Who you see as a villain or a hero reveals too much about who you are as a person and if there's one thing you want to reveal on a first date, it's that.
Me, for instance, I love Howie, the squat fireplug of a Miamian who speaks with the flattened vowels of a New Jerseyite though he was born and bred in Florida.
I love his explosive rage, his head-down work ethos, his inability to communicate his feelings.
As my companion last night acidly mentioned, the implications of my idolatry of Howie in terms of how I relate to issues of power and communication and the importance of being loved as opposed to being feared are troubling."C'mon," I told her. Sara is annoying but lacks the import to be truly villainous. Brian is nice and was reading Mark Haddon's The Curious Incident of the Dog in the Nighttime last night. Dale, the argument could be made, is as bland and benign as the others.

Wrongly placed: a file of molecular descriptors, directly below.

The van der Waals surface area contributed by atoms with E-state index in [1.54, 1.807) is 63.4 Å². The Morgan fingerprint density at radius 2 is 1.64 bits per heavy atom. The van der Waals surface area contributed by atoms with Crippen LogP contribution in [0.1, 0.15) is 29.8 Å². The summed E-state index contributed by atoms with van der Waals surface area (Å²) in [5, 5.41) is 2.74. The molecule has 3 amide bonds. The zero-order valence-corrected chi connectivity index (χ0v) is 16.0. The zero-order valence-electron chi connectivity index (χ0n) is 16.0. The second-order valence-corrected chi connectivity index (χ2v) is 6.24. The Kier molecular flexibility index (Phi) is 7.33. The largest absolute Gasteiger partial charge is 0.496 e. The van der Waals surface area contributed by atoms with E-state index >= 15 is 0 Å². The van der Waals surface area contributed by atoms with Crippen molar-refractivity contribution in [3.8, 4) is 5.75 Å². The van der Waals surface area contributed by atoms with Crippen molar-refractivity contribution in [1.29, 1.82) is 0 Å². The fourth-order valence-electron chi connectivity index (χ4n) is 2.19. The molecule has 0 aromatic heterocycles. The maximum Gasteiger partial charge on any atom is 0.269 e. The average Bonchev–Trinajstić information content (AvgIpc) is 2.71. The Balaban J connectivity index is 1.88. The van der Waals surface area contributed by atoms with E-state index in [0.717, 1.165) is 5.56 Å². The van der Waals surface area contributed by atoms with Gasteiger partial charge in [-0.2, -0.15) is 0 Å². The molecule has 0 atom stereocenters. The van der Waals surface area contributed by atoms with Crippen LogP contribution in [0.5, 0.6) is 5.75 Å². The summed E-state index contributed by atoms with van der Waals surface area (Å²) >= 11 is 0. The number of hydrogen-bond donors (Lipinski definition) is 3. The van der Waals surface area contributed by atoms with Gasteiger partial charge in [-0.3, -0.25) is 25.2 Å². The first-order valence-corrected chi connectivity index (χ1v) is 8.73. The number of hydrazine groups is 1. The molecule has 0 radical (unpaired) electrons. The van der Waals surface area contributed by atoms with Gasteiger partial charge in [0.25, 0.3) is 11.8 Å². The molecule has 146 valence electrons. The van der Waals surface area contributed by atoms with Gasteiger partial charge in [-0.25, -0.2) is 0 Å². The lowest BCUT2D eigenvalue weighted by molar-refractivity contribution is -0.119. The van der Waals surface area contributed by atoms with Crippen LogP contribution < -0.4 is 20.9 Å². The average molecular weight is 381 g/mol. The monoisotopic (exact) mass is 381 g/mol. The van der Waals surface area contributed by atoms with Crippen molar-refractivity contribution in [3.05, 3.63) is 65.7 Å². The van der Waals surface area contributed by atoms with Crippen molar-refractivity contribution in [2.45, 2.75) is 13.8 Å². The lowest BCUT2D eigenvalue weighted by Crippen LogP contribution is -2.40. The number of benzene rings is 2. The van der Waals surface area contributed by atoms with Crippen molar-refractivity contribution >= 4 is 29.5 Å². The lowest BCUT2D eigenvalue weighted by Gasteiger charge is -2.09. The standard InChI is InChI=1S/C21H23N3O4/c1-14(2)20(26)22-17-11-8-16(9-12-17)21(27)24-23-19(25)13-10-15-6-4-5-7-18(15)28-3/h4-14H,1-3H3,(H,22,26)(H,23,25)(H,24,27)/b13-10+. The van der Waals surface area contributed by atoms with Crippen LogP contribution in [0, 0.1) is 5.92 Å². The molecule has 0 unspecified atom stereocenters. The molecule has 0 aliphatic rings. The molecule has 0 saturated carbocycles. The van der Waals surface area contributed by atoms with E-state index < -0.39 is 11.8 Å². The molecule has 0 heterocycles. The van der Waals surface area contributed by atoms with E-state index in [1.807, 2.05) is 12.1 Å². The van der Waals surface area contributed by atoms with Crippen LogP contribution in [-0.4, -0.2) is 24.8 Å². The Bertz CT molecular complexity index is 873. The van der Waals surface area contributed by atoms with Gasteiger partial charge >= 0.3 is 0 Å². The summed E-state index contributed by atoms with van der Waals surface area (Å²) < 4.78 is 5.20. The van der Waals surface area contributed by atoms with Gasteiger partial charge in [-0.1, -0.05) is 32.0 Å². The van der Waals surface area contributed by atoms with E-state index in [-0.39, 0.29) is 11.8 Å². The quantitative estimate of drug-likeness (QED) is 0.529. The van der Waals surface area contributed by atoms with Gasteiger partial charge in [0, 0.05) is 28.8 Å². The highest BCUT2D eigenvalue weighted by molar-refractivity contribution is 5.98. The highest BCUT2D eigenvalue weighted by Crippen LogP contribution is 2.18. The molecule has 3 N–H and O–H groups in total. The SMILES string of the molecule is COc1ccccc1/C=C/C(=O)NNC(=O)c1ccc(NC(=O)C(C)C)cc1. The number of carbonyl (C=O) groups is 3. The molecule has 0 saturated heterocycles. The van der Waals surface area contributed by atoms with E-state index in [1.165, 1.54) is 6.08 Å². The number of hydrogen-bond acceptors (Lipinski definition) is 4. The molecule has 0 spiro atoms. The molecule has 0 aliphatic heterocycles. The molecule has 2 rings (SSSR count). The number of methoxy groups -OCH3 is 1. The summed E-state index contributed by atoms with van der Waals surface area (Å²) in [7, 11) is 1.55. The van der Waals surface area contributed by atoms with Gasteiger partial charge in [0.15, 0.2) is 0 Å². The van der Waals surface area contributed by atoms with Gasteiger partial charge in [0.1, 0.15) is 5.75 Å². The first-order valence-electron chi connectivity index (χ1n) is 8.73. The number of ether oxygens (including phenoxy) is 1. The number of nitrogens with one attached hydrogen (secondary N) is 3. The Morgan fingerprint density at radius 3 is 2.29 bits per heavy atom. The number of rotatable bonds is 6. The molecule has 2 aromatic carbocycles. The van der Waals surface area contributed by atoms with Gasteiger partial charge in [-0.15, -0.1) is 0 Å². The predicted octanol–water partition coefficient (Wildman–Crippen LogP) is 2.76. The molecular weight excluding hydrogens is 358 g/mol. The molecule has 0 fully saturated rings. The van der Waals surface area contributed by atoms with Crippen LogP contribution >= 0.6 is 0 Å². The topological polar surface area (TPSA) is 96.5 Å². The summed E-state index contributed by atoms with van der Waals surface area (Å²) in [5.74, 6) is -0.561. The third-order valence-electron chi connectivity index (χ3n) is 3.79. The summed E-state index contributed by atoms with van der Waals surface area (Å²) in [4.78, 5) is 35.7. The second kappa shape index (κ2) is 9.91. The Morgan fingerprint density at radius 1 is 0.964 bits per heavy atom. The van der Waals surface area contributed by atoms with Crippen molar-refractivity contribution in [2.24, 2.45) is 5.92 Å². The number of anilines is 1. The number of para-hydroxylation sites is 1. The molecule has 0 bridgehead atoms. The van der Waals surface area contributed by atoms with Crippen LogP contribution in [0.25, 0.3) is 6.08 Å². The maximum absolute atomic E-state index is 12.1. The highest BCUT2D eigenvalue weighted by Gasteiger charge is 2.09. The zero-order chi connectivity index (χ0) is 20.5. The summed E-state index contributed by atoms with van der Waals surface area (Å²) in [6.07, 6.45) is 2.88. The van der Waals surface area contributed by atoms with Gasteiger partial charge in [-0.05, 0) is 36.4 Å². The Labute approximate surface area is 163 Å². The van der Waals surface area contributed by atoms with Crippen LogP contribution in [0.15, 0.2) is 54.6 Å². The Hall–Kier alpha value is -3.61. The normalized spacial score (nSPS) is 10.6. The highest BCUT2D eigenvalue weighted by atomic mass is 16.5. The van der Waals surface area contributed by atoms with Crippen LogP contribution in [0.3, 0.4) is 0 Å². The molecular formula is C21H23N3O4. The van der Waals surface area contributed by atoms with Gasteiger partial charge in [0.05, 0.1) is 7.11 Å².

Frank Bruni, on the other hand, Jezebel girls despise him.
One wrote, "I don't think he behaves respectfully enough in the kitchen—I think he makes everyone feel bad." True!
He's queeny without being clever, and catty without being smart. Inhaling deeply, he might even exclaim, "Oooooh, purr-fect!
"I'm here to watch Top Chef, not make friends."So who is my villain? But that mohawk, those clothes, that taste, those candles!
It's like he learned how to be gay from watching Uncle Arthur on Bewitched. If he lived in New York he'd constantly be at Therapy.He kind of understands and yet he missed all the good parts. At home he'd listen to Felix Da Housecat: Ibiza while lighting cheap scented candles. But as Howie says, he didn't come to Top Chef to make friends.I love how he wears a bald cap as a sign of empathy with Colicchio.
More than, say, whether you support Obama or Hillary or even Mike "Rock Thrower" Gravel in 2008, Bravo's Top Chef has the potential to derail nascent relationships.Now that we are down to the final seven contestants, the villains, the scoundrels, the codgers, the heroes, the Hectors and the Hecubas are shaking out.